In the mid-90s, I had the privilege of art directing two local publications: Chicago Wilderness Magazine and Chicagoland Gardening Magazine. Being an amateur naturalist, these two projects could not have been a better fit for my interests. The constant editorial and design saturation of the projects spurred me on to become a passionate observer of the natural areas around me.
At the time, we lived up against a forest preserve in the western suburb of Winfield. Every spare moment was spent tromping through the woods and meadows bird watching and taking note of every wildflower and its season. I illustrated countless birds, flowers and natural found objects. Those 30+ acres were the ultimate back yard observatory.
Then we moved to Chicago in 2001. Though excited about our new city life, I desperately missed my little wilderness. Gradually I became too busy with children, freelance work and restoring an old house to make the concerted effort to find forest preserves for hiking. Also, I didn't feel the sense of safety in the urban wilderness near Chicago as I had in Winfield. The few times that I did go hiking, I noticed evidence of unfavorable and destructive activity: beer cans, whiskey bottles and spray painted trees.
I was also saddened to see that many of the nearby forest preserves were full of construction debris, trash and invasive plants and shrubs. There didn't seem to be any sign of stewardship or community concern for the urban wild places.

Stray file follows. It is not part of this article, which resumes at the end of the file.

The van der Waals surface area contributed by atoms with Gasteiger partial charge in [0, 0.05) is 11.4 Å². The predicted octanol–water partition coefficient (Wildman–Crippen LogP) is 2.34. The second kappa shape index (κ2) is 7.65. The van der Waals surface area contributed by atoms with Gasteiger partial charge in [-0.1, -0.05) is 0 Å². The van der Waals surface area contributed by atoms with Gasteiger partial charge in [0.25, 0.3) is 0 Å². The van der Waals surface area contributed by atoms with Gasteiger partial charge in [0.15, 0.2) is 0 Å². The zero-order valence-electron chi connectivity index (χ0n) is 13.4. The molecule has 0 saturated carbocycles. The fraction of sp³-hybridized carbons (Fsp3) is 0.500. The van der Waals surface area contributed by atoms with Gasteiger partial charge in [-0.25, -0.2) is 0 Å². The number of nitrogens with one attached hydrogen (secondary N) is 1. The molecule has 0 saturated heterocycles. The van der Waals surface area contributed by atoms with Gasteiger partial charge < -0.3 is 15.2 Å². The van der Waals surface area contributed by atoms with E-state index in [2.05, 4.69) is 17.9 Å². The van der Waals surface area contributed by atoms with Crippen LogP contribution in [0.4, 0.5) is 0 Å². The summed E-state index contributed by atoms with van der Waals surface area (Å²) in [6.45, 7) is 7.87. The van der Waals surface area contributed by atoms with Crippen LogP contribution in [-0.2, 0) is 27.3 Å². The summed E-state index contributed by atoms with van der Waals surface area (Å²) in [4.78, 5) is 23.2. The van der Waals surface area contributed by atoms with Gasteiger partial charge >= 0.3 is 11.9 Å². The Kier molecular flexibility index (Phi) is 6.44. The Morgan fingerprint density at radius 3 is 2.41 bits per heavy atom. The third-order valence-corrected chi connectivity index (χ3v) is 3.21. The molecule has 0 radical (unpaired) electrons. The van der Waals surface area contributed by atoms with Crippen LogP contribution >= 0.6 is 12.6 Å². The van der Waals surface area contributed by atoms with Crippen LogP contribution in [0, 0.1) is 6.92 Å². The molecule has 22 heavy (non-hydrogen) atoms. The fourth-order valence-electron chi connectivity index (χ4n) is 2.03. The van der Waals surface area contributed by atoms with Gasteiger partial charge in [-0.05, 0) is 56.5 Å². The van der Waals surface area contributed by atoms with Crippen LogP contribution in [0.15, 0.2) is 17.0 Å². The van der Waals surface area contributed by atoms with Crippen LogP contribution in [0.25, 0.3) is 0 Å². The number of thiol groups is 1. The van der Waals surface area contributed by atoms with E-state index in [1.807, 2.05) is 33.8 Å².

Fast forward to 2009 when my family moved to River Forest. My curiosity got the best of me and I just had to go check out Thatcher Woods. To my surprise, I discovered that the section south of the Metra line is a little gem brimming with wildflowers and is well cared for and loved by local stewards. Though there's still evidence that some people don't appreciate the beauty of our woods and consider it a dumping ground, I was overjoyed to run into a group of volunteers last weekend pulling up mustard plants and picking up trash.
My daughter Miika and I joined them for a little while pulling up our own pile of mustard. Our goal that day was to go bird watching, so we continued on into the woods. To our pleasure, we spotted dozens of palm warblers, a Baltimore oriole, wood ducks and a red-tailed hawk. Down by the marsh we stumbled upon a pair of common mallards and witnessed the female laying an egg right before our very eyes.
We only had one hour to explore, but it was a rich and wonderful moment that I don't think my daughter will ever forget. May is the most magical time to go to the woods. The poison ivy and mosquitoes are not in full force yet. The leaves are not entirely hiding the migratory birds that only pass through in May. And the wildflower show is simply stunning.
So, if you have a little time to spare, take a friend and go! Grab your binoculars and a few bags for picking up trash. There's a wonderland west of the sidewalks and streets of River Forest. You only have to step about 50 yards into the woods for the sounds of the town to get swallowed up in the trees. The trees also block the wind and rain, making a wet, chilly day tolerable. Listen for the laughing nuthatches and look around at the carpet of May apples, toad shade, jack-in-the-pulpits, yellow violets, periwinkle, ginger, spring beauties, Virginia bluebells and so much more.
We have a priceless treasure right outside our doors just waiting to be discovered.